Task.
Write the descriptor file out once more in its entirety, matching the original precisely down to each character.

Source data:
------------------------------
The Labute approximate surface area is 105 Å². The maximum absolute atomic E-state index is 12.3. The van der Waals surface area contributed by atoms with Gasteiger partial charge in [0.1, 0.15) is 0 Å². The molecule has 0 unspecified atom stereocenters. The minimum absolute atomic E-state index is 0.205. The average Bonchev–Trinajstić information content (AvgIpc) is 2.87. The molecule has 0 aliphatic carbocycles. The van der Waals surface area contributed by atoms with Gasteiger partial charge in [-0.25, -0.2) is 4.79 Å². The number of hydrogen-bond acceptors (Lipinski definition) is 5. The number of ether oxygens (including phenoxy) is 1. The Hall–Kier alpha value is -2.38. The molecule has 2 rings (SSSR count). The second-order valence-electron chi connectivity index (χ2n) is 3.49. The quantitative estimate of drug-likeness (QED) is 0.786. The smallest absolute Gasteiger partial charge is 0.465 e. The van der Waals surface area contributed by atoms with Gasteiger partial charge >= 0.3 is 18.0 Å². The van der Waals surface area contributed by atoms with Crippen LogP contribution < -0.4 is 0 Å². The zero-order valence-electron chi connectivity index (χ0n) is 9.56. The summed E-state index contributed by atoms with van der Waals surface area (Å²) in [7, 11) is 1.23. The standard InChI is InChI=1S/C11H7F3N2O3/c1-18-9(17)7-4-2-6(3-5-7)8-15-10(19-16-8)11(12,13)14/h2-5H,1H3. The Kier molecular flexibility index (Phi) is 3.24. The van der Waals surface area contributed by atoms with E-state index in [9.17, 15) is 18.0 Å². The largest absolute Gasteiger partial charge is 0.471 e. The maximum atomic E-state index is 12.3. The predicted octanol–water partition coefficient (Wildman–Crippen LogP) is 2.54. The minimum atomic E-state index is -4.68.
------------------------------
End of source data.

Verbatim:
The Labute approximate surface area is 105 Å². The maximum absolute atomic E-state index is 12.3. The van der Waals surface area contributed by atoms with Gasteiger partial charge in [0.1, 0.15) is 0 Å². The molecule has 0 unspecified atom stereocenters. The minimum absolute atomic E-state index is 0.205. The average Bonchev–Trinajstić information content (AvgIpc) is 2.87. The molecule has 0 aliphatic carbocycles. The van der Waals surface area contributed by atoms with Gasteiger partial charge in [-0.25, -0.2) is 4.79 Å². The number of hydrogen-bond acceptors (Lipinski definition) is 5. The number of ether oxygens (including phenoxy) is 1. The Hall–Kier alpha value is -2.38. The molecule has 2 rings (SSSR count). The second-order valence-electron chi connectivity index (χ2n) is 3.49. The quantitative estimate of drug-likeness (QED) is 0.786. The smallest absolute Gasteiger partial charge is 0.465 e. The van der Waals surface area contributed by atoms with Gasteiger partial charge >= 0.3 is 18.0 Å². The van der Waals surface area contributed by atoms with Crippen LogP contribution < -0.4 is 0 Å². The zero-order valence-electron chi connectivity index (χ0n) is 9.56. The summed E-state index contributed by atoms with van der Waals surface area (Å²) in [7, 11) is 1.23. The standard InChI is InChI=1S/C11H7F3N2O3/c1-18-9(17)7-4-2-6(3-5-7)8-15-10(19-16-8)11(12,13)14/h2-5H,1H3. The Kier molecular flexibility index (Phi) is 3.24. The van der Waals surface area contributed by atoms with E-state index in [9.17, 15) is 18.0 Å². The largest absolute Gasteiger partial charge is 0.471 e. The maximum atomic E-state index is 12.3. The predicted octanol–water partition coefficient (Wildman–Crippen LogP) is 2.54. The minimum atomic E-state index is -4.68.